Logo of Phnom Penh Post newspaper Phnom Penh Post - Name change doesn't make domestic work abroad safe: groups

Name change doesn't make domestic work abroad safe: groups

Name change doesn't make domestic work abroad safe: groups

Rights organisations say a shift in employee titles for domestic workers in Malaysia won't of itself reduce exploitation of women in these roles.

WOMEN's rights and anti-trafficking groups have expressed concern that a change in legal title of laboUrers working abroad is superficial, and does nothing to improve their rights as vulnerable half-citizens.

According to the Cambodian government, the Malaysian government now legally refers to domestic workers as "house assistants" rather than the more derogatory terms "maid", "servant" or even "domestic worker".

Lim Mony, the women's program officer for local human rights group Adhoc, said the change - done in the interest of boosting legal recognition of the workers - is merely cosmetic.

"The name is not important. What is important is to stop the violation of the rights of laboUrers both in and out of the country," she said.

"The government and the Ministry of Labour need to pay more attention to controlling and checking companies that are exporting these labourers to domestic homes overseas and to think carefully about their rights and the law," she added.

Oum Mean, a secretary of state at the Ministry of Labour, said that he was pleased with the name change but would wait and see whether it prompted any real change in attitudes.  

"We recognise that previously Cambodian workers were discriminated and had their rights abused, including being raped or verbally abused by house owners," he said.

"So I support the name change, as it provides more rights to workers, but we will wait and see," he added.

Ya Navuth, executive director of human trafficking NGO Coordination of Action Research on Aids and Mobility (CARAM), told the Post that there are currently about 10,000 Cambodians working in Malaysia as domestic workers, making it the most common destination for labour exporting.

"Changing the title is of no importance. What is important is their working conditions and whether they resemble the contract or not," he said.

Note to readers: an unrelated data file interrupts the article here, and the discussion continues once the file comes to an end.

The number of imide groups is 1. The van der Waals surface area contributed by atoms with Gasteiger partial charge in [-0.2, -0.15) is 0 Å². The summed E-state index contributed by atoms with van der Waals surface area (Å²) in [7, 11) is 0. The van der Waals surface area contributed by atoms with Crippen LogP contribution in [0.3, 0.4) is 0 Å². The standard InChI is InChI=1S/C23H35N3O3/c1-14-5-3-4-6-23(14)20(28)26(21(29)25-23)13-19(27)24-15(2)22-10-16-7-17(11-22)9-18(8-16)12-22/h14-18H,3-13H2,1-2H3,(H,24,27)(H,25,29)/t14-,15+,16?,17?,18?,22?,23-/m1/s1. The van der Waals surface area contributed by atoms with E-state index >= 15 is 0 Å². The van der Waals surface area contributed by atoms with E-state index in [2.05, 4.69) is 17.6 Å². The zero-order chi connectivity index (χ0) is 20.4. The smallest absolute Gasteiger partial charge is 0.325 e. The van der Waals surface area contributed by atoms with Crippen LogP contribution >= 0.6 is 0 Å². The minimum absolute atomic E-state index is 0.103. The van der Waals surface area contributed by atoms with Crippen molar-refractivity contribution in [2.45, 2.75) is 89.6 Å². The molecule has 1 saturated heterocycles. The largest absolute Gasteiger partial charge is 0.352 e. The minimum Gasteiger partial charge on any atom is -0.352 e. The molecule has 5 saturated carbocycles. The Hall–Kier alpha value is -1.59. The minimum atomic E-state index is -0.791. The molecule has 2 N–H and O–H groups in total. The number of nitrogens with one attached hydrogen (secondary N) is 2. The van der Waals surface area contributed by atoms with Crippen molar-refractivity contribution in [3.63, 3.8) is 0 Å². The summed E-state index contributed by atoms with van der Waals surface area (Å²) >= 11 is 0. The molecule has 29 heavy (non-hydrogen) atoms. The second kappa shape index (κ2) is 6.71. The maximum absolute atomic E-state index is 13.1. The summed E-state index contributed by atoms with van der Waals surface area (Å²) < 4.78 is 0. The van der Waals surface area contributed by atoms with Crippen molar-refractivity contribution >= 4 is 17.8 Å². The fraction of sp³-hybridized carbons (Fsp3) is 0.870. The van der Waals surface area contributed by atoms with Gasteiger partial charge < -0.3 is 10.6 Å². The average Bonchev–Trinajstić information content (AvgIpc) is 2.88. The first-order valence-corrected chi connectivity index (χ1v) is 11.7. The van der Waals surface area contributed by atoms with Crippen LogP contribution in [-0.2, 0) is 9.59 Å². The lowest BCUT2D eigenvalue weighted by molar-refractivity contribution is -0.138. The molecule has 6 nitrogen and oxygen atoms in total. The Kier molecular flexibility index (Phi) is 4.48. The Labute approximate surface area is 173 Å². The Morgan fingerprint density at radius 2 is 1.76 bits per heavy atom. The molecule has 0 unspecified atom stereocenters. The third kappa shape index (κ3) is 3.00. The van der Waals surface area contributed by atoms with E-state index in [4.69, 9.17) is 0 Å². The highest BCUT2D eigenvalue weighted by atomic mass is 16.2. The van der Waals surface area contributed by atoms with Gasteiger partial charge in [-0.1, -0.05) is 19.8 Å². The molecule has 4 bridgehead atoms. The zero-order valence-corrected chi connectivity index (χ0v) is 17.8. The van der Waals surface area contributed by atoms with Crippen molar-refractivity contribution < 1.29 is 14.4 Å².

MOST VIEWED

  • Cambodia’s image problem

    In opening remarks at a recent event, Secretary of State at the Ministry of Foreign Affairs and International Cooperation Luy David said information can be a double-edged sword. He told a European Institute of Asian Studies (EIAS) briefing seminar that the media has unfairly presented

  • PM Hun Sen says dangers averted

    Delivering a campaign speech from his home via Facebook Live on Thursday, caretaker Prime Minister Hun Sen said his Cambodian People’s Party (CPP) had carried the country through danger in its latest mandate. He was specifically referring to the threat of a “colour revolution”

  • Kingdom's trade deal with EU questioned before poll

    A European Union (EU) mission met with senior government officials at the Ministry of Interior on Tuesday as the 28-member bloc monitors an agreement under which Cambodian goods reach the crucial European market tariff-free. Some 10 commissioners are in the Kingdom as part of a seven-day

  • A new carrier takes off in capital

    Cambodia Airways, the latest passenger airline to enter the Kingdom, launched its first domestic flight on Tuesday. Flight KR801, carrying 145 passengers, left the Phnom Penh International Airport at 9:50am and landed in Siem Reap at 10:35am in an Airbus A319. Cambodia Airways marketing and branding